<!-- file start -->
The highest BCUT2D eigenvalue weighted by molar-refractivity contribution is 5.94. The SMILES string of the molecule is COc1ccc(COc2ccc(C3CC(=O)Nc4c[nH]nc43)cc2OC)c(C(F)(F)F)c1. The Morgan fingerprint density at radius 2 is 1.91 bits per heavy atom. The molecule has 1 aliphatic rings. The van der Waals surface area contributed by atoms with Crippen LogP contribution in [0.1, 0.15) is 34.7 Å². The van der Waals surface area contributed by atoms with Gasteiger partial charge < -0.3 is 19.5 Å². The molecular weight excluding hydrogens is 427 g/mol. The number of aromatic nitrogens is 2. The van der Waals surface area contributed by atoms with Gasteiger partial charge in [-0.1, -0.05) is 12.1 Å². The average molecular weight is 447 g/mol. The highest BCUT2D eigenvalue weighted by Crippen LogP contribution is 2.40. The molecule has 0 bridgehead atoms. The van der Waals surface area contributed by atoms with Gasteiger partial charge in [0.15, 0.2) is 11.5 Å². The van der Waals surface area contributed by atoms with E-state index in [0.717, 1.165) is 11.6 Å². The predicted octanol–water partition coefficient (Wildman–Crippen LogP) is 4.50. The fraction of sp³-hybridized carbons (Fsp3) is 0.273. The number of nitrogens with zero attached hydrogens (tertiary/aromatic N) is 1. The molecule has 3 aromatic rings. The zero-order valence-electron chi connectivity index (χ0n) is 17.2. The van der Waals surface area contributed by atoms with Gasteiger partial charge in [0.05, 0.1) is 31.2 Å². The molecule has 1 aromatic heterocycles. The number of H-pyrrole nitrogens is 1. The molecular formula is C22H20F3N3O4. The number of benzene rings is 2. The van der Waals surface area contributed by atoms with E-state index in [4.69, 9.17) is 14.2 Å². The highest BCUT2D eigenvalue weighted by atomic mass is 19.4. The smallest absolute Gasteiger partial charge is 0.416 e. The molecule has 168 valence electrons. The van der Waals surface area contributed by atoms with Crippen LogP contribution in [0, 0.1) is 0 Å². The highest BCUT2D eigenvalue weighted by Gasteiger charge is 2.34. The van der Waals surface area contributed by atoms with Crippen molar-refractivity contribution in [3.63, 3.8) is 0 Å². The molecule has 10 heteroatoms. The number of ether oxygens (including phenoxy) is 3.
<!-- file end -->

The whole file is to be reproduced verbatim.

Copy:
The highest BCUT2D eigenvalue weighted by molar-refractivity contribution is 5.94. The SMILES string of the molecule is COc1ccc(COc2ccc(C3CC(=O)Nc4c[nH]nc43)cc2OC)c(C(F)(F)F)c1. The Morgan fingerprint density at radius 2 is 1.91 bits per heavy atom. The molecule has 1 aliphatic rings. The van der Waals surface area contributed by atoms with Crippen LogP contribution in [0.1, 0.15) is 34.7 Å². The van der Waals surface area contributed by atoms with Gasteiger partial charge < -0.3 is 19.5 Å². The molecular weight excluding hydrogens is 427 g/mol. The number of aromatic nitrogens is 2. The van der Waals surface area contributed by atoms with Gasteiger partial charge in [-0.1, -0.05) is 12.1 Å². The average molecular weight is 447 g/mol. The highest BCUT2D eigenvalue weighted by Crippen LogP contribution is 2.40. The molecule has 0 bridgehead atoms. The van der Waals surface area contributed by atoms with Gasteiger partial charge in [0.15, 0.2) is 11.5 Å². The van der Waals surface area contributed by atoms with E-state index in [0.717, 1.165) is 11.6 Å². The predicted octanol–water partition coefficient (Wildman–Crippen LogP) is 4.50. The fraction of sp³-hybridized carbons (Fsp3) is 0.273. The number of nitrogens with zero attached hydrogens (tertiary/aromatic N) is 1. The molecule has 3 aromatic rings. The zero-order valence-electron chi connectivity index (χ0n) is 17.2. The van der Waals surface area contributed by atoms with Gasteiger partial charge in [0.05, 0.1) is 31.2 Å². The molecule has 1 aromatic heterocycles. The number of H-pyrrole nitrogens is 1. The molecular formula is C22H20F3N3O4. The number of benzene rings is 2. The van der Waals surface area contributed by atoms with E-state index in [4.69, 9.17) is 14.2 Å². The highest BCUT2D eigenvalue weighted by atomic mass is 19.4. The smallest absolute Gasteiger partial charge is 0.416 e. The molecule has 168 valence electrons. The van der Waals surface area contributed by atoms with Crippen LogP contribution in [0, 0.1) is 0 Å². The highest BCUT2D eigenvalue weighted by Gasteiger charge is 2.34. The van der Waals surface area contributed by atoms with Crippen molar-refractivity contribution in [3.63, 3.8) is 0 Å². The molecule has 10 heteroatoms. The number of ether oxygens (including phenoxy) is 3.